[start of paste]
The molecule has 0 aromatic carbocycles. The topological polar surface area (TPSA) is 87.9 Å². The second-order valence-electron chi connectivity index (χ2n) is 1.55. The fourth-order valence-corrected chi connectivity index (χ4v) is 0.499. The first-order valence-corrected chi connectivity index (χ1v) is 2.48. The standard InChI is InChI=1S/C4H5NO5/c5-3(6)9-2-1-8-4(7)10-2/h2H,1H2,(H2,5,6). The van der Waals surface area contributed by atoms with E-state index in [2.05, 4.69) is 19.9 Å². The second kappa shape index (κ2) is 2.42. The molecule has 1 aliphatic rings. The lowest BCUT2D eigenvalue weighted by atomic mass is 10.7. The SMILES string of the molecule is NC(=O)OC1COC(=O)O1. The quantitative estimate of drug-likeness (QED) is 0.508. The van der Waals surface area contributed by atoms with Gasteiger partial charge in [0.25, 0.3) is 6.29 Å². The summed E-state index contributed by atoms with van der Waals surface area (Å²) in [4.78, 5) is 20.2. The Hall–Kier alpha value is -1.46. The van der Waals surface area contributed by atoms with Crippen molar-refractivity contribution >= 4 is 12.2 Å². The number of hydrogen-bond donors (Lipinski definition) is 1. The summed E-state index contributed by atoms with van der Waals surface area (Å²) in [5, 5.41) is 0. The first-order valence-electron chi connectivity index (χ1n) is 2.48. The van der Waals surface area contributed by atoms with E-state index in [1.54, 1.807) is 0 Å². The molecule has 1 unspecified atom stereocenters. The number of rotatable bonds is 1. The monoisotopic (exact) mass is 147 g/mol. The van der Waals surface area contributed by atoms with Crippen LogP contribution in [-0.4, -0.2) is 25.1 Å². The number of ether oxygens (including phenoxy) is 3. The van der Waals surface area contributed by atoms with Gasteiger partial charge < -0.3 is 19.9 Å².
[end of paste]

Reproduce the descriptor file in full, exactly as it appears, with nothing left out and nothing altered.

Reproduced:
The molecule has 0 aromatic carbocycles. The topological polar surface area (TPSA) is 87.9 Å². The second-order valence-electron chi connectivity index (χ2n) is 1.55. The fourth-order valence-corrected chi connectivity index (χ4v) is 0.499. The first-order valence-corrected chi connectivity index (χ1v) is 2.48. The standard InChI is InChI=1S/C4H5NO5/c5-3(6)9-2-1-8-4(7)10-2/h2H,1H2,(H2,5,6). The van der Waals surface area contributed by atoms with E-state index in [2.05, 4.69) is 19.9 Å². The second kappa shape index (κ2) is 2.42. The molecule has 1 aliphatic rings. The lowest BCUT2D eigenvalue weighted by atomic mass is 10.7. The SMILES string of the molecule is NC(=O)OC1COC(=O)O1. The quantitative estimate of drug-likeness (QED) is 0.508. The van der Waals surface area contributed by atoms with Gasteiger partial charge in [0.25, 0.3) is 6.29 Å². The summed E-state index contributed by atoms with van der Waals surface area (Å²) in [4.78, 5) is 20.2. The Hall–Kier alpha value is -1.46. The van der Waals surface area contributed by atoms with Crippen molar-refractivity contribution >= 4 is 12.2 Å². The number of hydrogen-bond donors (Lipinski definition) is 1. The summed E-state index contributed by atoms with van der Waals surface area (Å²) in [5, 5.41) is 0. The first-order valence-electron chi connectivity index (χ1n) is 2.48. The van der Waals surface area contributed by atoms with E-state index in [1.54, 1.807) is 0 Å². The molecule has 1 unspecified atom stereocenters. The number of rotatable bonds is 1. The monoisotopic (exact) mass is 147 g/mol. The van der Waals surface area contributed by atoms with Crippen LogP contribution in [-0.4, -0.2) is 25.1 Å². The number of ether oxygens (including phenoxy) is 3. The van der Waals surface area contributed by atoms with Gasteiger partial charge < -0.3 is 19.9 Å².